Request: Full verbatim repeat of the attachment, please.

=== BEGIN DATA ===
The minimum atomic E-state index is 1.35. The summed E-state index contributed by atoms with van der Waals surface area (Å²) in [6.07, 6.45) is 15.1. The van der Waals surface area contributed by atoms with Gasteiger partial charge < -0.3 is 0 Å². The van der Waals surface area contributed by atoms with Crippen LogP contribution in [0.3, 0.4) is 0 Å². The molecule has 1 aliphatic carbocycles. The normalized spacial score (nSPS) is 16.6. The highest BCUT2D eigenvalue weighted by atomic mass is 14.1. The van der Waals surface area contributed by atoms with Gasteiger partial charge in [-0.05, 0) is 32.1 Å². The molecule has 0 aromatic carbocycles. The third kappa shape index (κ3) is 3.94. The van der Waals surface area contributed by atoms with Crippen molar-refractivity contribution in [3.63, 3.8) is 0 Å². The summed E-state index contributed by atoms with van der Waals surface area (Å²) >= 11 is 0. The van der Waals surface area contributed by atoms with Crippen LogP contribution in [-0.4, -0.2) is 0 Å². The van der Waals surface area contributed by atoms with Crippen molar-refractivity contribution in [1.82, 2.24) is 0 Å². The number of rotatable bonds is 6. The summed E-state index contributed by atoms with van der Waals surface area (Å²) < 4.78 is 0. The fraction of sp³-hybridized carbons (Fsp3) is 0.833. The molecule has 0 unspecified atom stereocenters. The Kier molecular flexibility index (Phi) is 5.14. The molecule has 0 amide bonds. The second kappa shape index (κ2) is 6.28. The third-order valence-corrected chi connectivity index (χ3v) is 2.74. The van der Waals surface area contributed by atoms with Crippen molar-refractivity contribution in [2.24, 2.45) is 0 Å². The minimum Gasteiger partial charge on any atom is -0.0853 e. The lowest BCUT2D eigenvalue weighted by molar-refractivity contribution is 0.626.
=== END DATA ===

The minimum atomic E-state index is 1.35. The summed E-state index contributed by atoms with van der Waals surface area (Å²) in [6.07, 6.45) is 15.1. The van der Waals surface area contributed by atoms with Gasteiger partial charge < -0.3 is 0 Å². The van der Waals surface area contributed by atoms with Crippen LogP contribution in [0.3, 0.4) is 0 Å². The molecule has 1 aliphatic carbocycles. The normalized spacial score (nSPS) is 16.6. The highest BCUT2D eigenvalue weighted by atomic mass is 14.1. The van der Waals surface area contributed by atoms with Gasteiger partial charge in [-0.05, 0) is 32.1 Å². The molecule has 0 aromatic carbocycles. The third kappa shape index (κ3) is 3.94. The van der Waals surface area contributed by atoms with Crippen molar-refractivity contribution in [3.63, 3.8) is 0 Å². The summed E-state index contributed by atoms with van der Waals surface area (Å²) >= 11 is 0. The van der Waals surface area contributed by atoms with Crippen LogP contribution in [-0.4, -0.2) is 0 Å². The van der Waals surface area contributed by atoms with Crippen molar-refractivity contribution in [1.82, 2.24) is 0 Å². The number of rotatable bonds is 6. The summed E-state index contributed by atoms with van der Waals surface area (Å²) < 4.78 is 0. The fraction of sp³-hybridized carbons (Fsp3) is 0.833. The molecule has 0 unspecified atom stereocenters. The Kier molecular flexibility index (Phi) is 5.14. The molecule has 0 amide bonds. The second kappa shape index (κ2) is 6.28. The third-order valence-corrected chi connectivity index (χ3v) is 2.74. The van der Waals surface area contributed by atoms with Crippen molar-refractivity contribution in [2.24, 2.45) is 0 Å². The minimum Gasteiger partial charge on any atom is -0.0853 e. The lowest BCUT2D eigenvalue weighted by molar-refractivity contribution is 0.626.